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By Yin Wilczek
Feb. 17 — A district court decision concluding that Wal-Mart Stores Inc. couldn't omit a shareholder proposal touching on its gun sales must be reversed because it contravenes decades of SEC guidance, Wal-Mart said Feb. 13.
In a filing to the U.S. Court of Appeals for the Third Circuit, the megastore argued that pursuant to Third Circuit precedent, the Securities and Exchange Commission's interpretation of 1934 Securities Exchange Act Rule 14a-8(i)(7) must be given “controlling weight.”
Affirming the district court's opinion, on the other hand, would “undo” almost “40 years of SEC guidance” and “flood” public companies with proposals regarding ordinary business matters, Wal-Mart said.
In November, the U.S. District Court for the District of Delaware ruled that Wal-Mart could not exclude a shareholder proposal filed by Trinity Wall Street under Rule 14a-8(i)(7). The SEC staff, in contrast, had not objected to the omission of the resolution.
The district court reasoned that because the resolution sought board oversight of the development of corporate policy, it did not impact the day-to-day implementation of the policy and thus did not dictate what products Wal-Mart could sell.
Wal-Mart appealed the district court's decision to the Third Circuit.
Corporate representatives have strongly criticized the ruling, and numerous business groups have filed amicus briefs in support of Wal-Mart.
Other commenters have observed that if the district court is upheld, that may result in increased litigation and costs for companies, as well as changes in their proxy strategies.
In its Feb. 13 reply brief, Wal-Mart referenced—among other authority—recent remarks by Keith Higgins, director of the SEC Division of Corporation Finance, saying that the district court did not apply the staff's historical interpretation of the ordinary business exclusion.
“More than 30 years ago, the SEC made clear that the underlying ‘subject matter' of a shareholder proposal, not the form of the proposal, is dispositive in determining whether a proposal deals with a matter relating to a company’s ordinary business operations,” Wal-Mart asserted. “Here, the Proposal relates to an ordinary business matter because it seeks to have a board committee address policies that ‘could (and almost certainly would) shape what products are sold by Wal-Mart.'”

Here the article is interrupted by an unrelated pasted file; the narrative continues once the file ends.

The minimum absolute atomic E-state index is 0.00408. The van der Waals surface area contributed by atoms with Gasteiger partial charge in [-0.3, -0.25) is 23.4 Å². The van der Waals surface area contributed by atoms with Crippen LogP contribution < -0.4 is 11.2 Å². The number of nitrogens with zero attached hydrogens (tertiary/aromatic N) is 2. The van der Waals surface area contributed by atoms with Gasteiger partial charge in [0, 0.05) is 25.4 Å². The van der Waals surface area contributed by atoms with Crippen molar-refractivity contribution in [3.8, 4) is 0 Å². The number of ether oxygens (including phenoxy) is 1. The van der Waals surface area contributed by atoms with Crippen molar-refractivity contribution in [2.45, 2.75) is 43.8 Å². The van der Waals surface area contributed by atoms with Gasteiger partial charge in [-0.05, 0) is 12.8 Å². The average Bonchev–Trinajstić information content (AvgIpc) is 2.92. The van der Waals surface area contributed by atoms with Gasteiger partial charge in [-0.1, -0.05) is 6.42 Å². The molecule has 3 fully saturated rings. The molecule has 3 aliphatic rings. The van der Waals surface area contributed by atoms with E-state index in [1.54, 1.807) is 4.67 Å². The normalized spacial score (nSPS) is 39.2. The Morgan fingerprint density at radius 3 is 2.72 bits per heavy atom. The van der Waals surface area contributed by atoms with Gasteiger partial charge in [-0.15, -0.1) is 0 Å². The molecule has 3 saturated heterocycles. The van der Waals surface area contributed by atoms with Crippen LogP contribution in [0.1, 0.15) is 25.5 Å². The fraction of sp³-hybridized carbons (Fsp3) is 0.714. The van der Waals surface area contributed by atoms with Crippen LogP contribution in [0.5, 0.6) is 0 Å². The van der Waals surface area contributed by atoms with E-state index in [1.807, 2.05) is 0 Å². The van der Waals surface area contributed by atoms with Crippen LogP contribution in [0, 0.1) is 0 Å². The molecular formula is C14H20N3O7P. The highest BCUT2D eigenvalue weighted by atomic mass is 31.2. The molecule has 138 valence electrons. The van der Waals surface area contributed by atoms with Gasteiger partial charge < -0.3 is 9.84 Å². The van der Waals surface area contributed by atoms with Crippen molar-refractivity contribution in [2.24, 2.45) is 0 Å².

Conversely, amici in support of Trinity—including 38 corporate and securities law professors—argued in recent filings that the district court's ruling should be affirmed.
The 38 academics, in a joint Feb. 11 brief, asserted that Trinity's proposal did not try to dictate to Wal-Mart's board how the store should be operated or what products the company should sell.
“The Proposal on its face thus sought only to solicit and communicate to Wal-Mart's board the views of Wal-Mart's shareholders on the important and high-level question of whether the board should exercise its traditional corporate-oversight function in connection with the formulation and implementation of a policy regarding whether Wal-Mart, whose core business is selling products at retail, should seek short-term profits from selling products that pose substantial threats to public safety, Wal-Mart's reputation, and/or Wal-Mart's values,” the academics said.
The law professors include noted corporate governance experts, such as Donald Langevoort from Georgetown Law School, James Cox from Duke University Law School and Robert Jackson Jr. from Columbia Law School.
In a separate Feb. 11 filing, parents of children who were killed in the December 2012 mass shooting at Sandy Hook Elementary School in Connecticut told the Third Circuit that Trinity's proposal is “very appropriate for a shareholder vote” because it requires a Wal-Mart board committee to do what it already does in other contexts, and because it involves a significant social policy issue.
“It is difficult to conceive of any greater interest than that of the instant Amici in encouraging Wal-Mart to give serious thought to the potentially catastrophic ramifications of selling guns that facilitate mass killings to ordinary citizens, and the impact of doing so on its reputation,” their filing states.
To contact the reporter on this story: Yin Wilczek in Washington at email@example.com
To contact the editor responsible for this story: Ryan Tuck at firstname.lastname@example.org
Wal-Mart's brief is available at http://www.bloomberglaw.com/public/document/Trinity_Wall_Street_v_WalMart_Stores_Inc_Docket_No_1404764_3d_Cir/8.
The academics' brief is available at http://www.bloomberglaw.com/public/document/Trinity_Wall_Street_v_WalMart_Stores_Inc_Docket_No_1404764_3d_Cir/9.
The Sandy Hook parents' brief is available at http://www.bloomberglaw.com/public/document/Trinity_Wall_Street_v_WalMart_Stores_Inc_Docket_No_1404764_3d_Cir/10.
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